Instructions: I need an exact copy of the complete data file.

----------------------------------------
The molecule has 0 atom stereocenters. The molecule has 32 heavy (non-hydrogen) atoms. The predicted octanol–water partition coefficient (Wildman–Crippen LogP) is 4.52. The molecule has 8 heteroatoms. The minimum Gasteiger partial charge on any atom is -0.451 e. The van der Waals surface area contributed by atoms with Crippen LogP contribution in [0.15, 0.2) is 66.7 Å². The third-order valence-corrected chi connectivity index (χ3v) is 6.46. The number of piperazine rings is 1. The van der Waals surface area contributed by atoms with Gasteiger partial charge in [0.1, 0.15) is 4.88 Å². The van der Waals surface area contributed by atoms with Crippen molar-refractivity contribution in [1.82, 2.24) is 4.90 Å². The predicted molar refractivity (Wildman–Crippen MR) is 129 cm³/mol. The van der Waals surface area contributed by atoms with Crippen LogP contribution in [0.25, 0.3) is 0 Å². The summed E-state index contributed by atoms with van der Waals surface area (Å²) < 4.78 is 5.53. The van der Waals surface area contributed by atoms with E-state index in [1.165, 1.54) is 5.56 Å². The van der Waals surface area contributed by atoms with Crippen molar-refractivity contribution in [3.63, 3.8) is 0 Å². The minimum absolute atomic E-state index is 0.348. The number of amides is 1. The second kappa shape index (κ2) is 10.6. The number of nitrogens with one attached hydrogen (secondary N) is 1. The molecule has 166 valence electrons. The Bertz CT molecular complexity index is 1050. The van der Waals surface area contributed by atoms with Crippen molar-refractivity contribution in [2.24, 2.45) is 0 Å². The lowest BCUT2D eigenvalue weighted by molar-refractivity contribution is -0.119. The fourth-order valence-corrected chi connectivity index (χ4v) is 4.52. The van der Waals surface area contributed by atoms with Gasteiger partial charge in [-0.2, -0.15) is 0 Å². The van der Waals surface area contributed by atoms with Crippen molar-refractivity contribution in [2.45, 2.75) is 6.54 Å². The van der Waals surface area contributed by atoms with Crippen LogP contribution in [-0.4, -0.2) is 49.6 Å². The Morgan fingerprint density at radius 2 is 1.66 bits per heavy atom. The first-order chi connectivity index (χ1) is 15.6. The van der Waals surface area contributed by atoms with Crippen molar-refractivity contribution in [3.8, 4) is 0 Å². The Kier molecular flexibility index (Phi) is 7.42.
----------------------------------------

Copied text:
The molecule has 0 atom stereocenters. The molecule has 32 heavy (non-hydrogen) atoms. The predicted octanol–water partition coefficient (Wildman–Crippen LogP) is 4.52. The molecule has 8 heteroatoms. The minimum Gasteiger partial charge on any atom is -0.451 e. The van der Waals surface area contributed by atoms with Crippen LogP contribution in [0.15, 0.2) is 66.7 Å². The third-order valence-corrected chi connectivity index (χ3v) is 6.46. The number of piperazine rings is 1. The van der Waals surface area contributed by atoms with Gasteiger partial charge in [0.1, 0.15) is 4.88 Å². The van der Waals surface area contributed by atoms with Crippen molar-refractivity contribution in [1.82, 2.24) is 4.90 Å². The predicted molar refractivity (Wildman–Crippen MR) is 129 cm³/mol. The van der Waals surface area contributed by atoms with Crippen LogP contribution in [0.25, 0.3) is 0 Å². The summed E-state index contributed by atoms with van der Waals surface area (Å²) < 4.78 is 5.53. The van der Waals surface area contributed by atoms with E-state index in [1.165, 1.54) is 5.56 Å². The van der Waals surface area contributed by atoms with Crippen molar-refractivity contribution in [3.63, 3.8) is 0 Å². The minimum absolute atomic E-state index is 0.348. The number of amides is 1. The second kappa shape index (κ2) is 10.6. The number of nitrogens with one attached hydrogen (secondary N) is 1. The molecule has 166 valence electrons. The Bertz CT molecular complexity index is 1050. The van der Waals surface area contributed by atoms with Crippen molar-refractivity contribution in [2.24, 2.45) is 0 Å². The lowest BCUT2D eigenvalue weighted by molar-refractivity contribution is -0.119. The fourth-order valence-corrected chi connectivity index (χ4v) is 4.52. The van der Waals surface area contributed by atoms with Gasteiger partial charge in [-0.2, -0.15) is 0 Å². The van der Waals surface area contributed by atoms with Crippen molar-refractivity contribution in [2.45, 2.75) is 6.54 Å². The van der Waals surface area contributed by atoms with Crippen LogP contribution in [-0.4, -0.2) is 49.6 Å². The Morgan fingerprint density at radius 2 is 1.66 bits per heavy atom. The first-order chi connectivity index (χ1) is 15.6. The van der Waals surface area contributed by atoms with Crippen molar-refractivity contribution in [3.8, 4) is 0 Å². The Kier molecular flexibility index (Phi) is 7.42.